The Company Culture Blog » Enviable Workplace

Social Media From The Top: Influential CEO Leadership

Written by: on  September 27, 2013

The question is no longer whether CEOs should or shouldn’t make use of online networking platforms – it’s why haven’t they started? These days companies aren’t just managed and influenced by what happens inside office walls, but also outside of it. Social media interaction is arguably second to face-to-face interaction when it comes to the preferred means of communication.

When you think about a social CEO, the usual suspects spring to mind: Mark Zuckerberg, Marissa Mayer and maybe Jeff Weiner – all of them American. It is time for UK companies as well as the rest of the world to jump on the bandwagon in order to strengthen their company from the inside out as well as the outside in. When realising the power social media holds, it would be silly not to use it to your leadership advantage.

“Effective use of social media by C-suite executives is more the exception than the rule these days. Few CEOs of Fortune 500 companies are personally engaged with social media. And this is shortsighted, because social media is much more than communication took – it’s also a vehicle for effective CEO leadership”. –Media Post

Display Relevance

For a company to show their power and influence, they need to be able to display their relevance within their particular niche. It is one thing to stay on top of market trends, but are they effectively communicating with their following and audience?

Through the ages communication has been the key factor in building a brand’s success. Executives want to know if the needs of the clients and investors are being met. In the past they didn’t have these tools to their disposal, but now social media is the near-perfect tool. What is relevant today is communication through social media platforms, and CEOs need to show that they are leading from the front.

Scottish born online media mogul, Pete Cashmore, is a perfect example of using this medium to its full potential and in effect showcasing relevance. As the CEO of Mashable he understands the importance of constant change and development in order to stay relevant.

“In an era when marketing genius is measured in Facebook likes and Foursquare check-ins, [Pete Cashmore] is supremely well connected. Considered by some to be the most influential voice on Twitter, he counts more than 3 millions followers on his Mashable feed. –Success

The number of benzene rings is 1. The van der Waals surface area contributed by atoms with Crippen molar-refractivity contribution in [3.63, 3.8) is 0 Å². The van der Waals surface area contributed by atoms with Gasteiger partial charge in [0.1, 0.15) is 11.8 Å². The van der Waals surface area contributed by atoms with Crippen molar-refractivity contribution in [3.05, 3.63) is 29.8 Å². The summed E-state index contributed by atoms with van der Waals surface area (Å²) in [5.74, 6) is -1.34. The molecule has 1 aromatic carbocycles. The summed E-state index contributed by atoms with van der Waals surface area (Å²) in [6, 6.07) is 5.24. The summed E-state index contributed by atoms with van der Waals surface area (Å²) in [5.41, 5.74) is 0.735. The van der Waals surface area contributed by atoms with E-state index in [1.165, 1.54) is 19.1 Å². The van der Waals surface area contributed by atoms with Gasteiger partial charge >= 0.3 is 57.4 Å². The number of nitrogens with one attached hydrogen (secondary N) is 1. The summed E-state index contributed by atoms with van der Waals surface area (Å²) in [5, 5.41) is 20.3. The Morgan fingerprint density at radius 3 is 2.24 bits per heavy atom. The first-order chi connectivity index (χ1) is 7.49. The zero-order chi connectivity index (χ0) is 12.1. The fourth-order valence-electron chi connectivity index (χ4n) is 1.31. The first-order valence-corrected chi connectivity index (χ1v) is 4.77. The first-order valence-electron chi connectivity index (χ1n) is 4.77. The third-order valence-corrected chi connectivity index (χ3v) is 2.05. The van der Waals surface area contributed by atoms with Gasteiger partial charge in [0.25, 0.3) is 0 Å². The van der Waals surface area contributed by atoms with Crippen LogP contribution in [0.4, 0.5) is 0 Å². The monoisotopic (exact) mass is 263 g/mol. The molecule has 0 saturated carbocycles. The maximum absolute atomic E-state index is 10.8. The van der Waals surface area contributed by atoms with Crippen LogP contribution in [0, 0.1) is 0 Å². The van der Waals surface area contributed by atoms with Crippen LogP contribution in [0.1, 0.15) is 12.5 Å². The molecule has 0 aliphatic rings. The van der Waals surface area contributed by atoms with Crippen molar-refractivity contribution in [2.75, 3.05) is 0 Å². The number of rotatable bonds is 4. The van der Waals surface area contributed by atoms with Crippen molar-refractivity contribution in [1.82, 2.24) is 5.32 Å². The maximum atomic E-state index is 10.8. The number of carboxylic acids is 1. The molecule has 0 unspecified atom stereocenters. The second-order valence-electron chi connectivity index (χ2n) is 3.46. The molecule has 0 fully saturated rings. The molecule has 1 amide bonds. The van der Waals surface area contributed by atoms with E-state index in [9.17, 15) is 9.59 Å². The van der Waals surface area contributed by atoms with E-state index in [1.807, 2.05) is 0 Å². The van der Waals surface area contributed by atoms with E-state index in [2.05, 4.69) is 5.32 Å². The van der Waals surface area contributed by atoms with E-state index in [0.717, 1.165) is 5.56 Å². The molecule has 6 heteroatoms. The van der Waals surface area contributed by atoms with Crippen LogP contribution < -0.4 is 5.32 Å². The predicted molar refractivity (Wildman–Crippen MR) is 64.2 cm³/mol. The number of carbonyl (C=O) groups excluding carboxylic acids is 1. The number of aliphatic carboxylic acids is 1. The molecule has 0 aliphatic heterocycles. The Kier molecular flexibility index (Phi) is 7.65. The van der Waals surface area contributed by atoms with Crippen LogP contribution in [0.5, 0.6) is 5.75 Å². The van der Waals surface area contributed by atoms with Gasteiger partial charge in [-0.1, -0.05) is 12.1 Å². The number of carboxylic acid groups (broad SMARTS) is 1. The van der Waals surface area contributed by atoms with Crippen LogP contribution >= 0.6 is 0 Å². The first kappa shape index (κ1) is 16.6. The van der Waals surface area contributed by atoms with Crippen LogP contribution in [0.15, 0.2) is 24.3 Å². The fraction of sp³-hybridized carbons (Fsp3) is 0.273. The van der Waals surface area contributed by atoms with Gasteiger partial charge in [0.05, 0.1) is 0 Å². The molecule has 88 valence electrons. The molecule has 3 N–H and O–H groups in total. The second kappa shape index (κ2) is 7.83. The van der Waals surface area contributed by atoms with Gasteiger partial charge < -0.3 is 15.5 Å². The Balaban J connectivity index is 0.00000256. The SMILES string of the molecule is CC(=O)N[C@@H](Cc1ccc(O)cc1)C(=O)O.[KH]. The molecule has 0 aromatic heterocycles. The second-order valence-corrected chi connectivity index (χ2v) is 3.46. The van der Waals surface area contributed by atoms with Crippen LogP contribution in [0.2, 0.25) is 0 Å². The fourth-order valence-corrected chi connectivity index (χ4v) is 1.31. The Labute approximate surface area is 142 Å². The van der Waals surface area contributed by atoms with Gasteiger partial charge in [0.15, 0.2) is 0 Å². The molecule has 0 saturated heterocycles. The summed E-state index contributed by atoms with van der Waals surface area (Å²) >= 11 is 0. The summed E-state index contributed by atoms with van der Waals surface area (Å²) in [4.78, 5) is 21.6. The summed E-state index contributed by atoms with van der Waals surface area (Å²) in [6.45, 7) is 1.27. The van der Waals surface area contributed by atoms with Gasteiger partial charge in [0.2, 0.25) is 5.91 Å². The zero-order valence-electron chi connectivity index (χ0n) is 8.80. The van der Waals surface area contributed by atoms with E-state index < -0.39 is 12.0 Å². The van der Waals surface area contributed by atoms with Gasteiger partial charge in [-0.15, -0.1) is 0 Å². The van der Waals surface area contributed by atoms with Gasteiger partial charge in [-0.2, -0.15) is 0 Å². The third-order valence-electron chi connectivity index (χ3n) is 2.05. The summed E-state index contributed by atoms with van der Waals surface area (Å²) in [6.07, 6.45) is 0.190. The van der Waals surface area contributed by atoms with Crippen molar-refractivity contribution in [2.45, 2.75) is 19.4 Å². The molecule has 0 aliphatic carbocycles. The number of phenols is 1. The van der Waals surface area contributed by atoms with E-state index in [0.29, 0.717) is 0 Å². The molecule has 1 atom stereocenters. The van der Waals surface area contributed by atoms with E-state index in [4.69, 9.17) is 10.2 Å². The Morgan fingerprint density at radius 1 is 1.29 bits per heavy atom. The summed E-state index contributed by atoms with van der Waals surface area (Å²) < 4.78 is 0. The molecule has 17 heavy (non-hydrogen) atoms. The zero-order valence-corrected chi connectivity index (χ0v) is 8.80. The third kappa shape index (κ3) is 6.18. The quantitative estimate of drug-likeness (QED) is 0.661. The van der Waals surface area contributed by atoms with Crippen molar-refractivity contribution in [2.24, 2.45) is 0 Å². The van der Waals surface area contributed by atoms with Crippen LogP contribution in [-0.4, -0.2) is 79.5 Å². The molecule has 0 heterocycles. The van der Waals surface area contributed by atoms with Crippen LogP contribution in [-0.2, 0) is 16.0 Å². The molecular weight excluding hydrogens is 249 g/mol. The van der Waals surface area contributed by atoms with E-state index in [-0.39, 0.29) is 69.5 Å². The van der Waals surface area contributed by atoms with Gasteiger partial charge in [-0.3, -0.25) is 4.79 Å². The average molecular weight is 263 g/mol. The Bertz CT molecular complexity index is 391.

Get in Touch

Social media is the perfect platform for CEOs to get in touch with every individual relating to their company or industry. CEO of Virgin Group, Richard Branson knew exactly how to play this position to his advantage when he put his social media habits to use with asking his 2.3 million Twitter followers to pose questions about the company using hashtag #AskRichard. This is of course on top of his frequent apperances on Google Hangouts, YouTube, blog posts and thought leadership pieces on LinkedIn.


CEOs and executives are empowered by social media to establish a certain company culture and ‘voice’ for their organisation. When the CEO of a company understands the importance of being active on social media platforms, this will put their brand and their company in a more competitive position by allowing them to communicate with each and every follower directly.

Showcase Damage Control

Just like people want to follow their favourite celebrity’s every move, they want to know what is going on at the head of the companies they have invested in. This is where transparency and online credibility comes in. In order to gain the trust of the masses, they would want the CEO to share important information or reveal certain struggles they might have.

Social media allows these company leaders to showcase their damage control through communicating these problems with their following. This is the ideal way for a company to manage their public relations instead of leaving it to the journalists to fabricate the ‘latest news’. By being active on social media these leaders can blindside the press and media by sharing information from the horse’s mouth.

“While a company’s stock price was once the sole indicator of great leadership, there is increased emphasis on CEO visibility, accessibility, and agility in crisis management. Social media forces companies to become more transparent- in what they communicate to the public and in the amount of information they disclose”. –Media Post

Fighting the CEO Leadership Stereotype

Current CEOs have the chance to fight the stereotype of inactive company leaders. Instead of having the public think of a CEO as someone who jet-sets the world or stays in the office until the early hours of the morning, he/she could now showcase their humanity. (Unless of course the CEO is Richard Branson who does both).

Believe it or not, but people are interested in the smaller details of others’ lives. They would like to know when Soundcloud’s CEO, Alex Ljung quit smoking:

 

Conclusion

Social media is no longer just for the marketing interns or the talent acquisition team, rather it should be embraced fully by the person at the top and they will in turn inspire the rest of the organisation to be more social.

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